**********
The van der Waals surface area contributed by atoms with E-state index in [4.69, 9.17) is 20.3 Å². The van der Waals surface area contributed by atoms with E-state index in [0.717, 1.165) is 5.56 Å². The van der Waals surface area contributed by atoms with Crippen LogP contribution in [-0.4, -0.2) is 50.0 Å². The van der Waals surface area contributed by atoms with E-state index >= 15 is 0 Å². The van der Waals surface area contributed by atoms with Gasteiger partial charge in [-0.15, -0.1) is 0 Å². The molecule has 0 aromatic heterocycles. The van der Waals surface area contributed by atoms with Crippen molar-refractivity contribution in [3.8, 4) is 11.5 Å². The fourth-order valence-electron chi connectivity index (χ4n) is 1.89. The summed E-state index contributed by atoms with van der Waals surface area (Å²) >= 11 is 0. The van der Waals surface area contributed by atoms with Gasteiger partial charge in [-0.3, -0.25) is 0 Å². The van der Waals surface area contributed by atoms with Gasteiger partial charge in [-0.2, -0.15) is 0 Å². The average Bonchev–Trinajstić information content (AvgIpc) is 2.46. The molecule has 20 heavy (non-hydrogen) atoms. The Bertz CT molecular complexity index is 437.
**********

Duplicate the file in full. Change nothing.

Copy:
The van der Waals surface area contributed by atoms with E-state index in [4.69, 9.17) is 20.3 Å². The van der Waals surface area contributed by atoms with E-state index in [0.717, 1.165) is 5.56 Å². The van der Waals surface area contributed by atoms with Crippen LogP contribution in [-0.4, -0.2) is 50.0 Å². The van der Waals surface area contributed by atoms with E-state index >= 15 is 0 Å². The van der Waals surface area contributed by atoms with Gasteiger partial charge in [-0.15, -0.1) is 0 Å². The molecule has 0 aromatic heterocycles. The van der Waals surface area contributed by atoms with Crippen molar-refractivity contribution in [3.8, 4) is 11.5 Å². The fourth-order valence-electron chi connectivity index (χ4n) is 1.89. The summed E-state index contributed by atoms with van der Waals surface area (Å²) >= 11 is 0. The van der Waals surface area contributed by atoms with Gasteiger partial charge in [-0.3, -0.25) is 0 Å². The van der Waals surface area contributed by atoms with Gasteiger partial charge in [-0.2, -0.15) is 0 Å². The average Bonchev–Trinajstić information content (AvgIpc) is 2.46. The molecule has 20 heavy (non-hydrogen) atoms. The Bertz CT molecular complexity index is 437.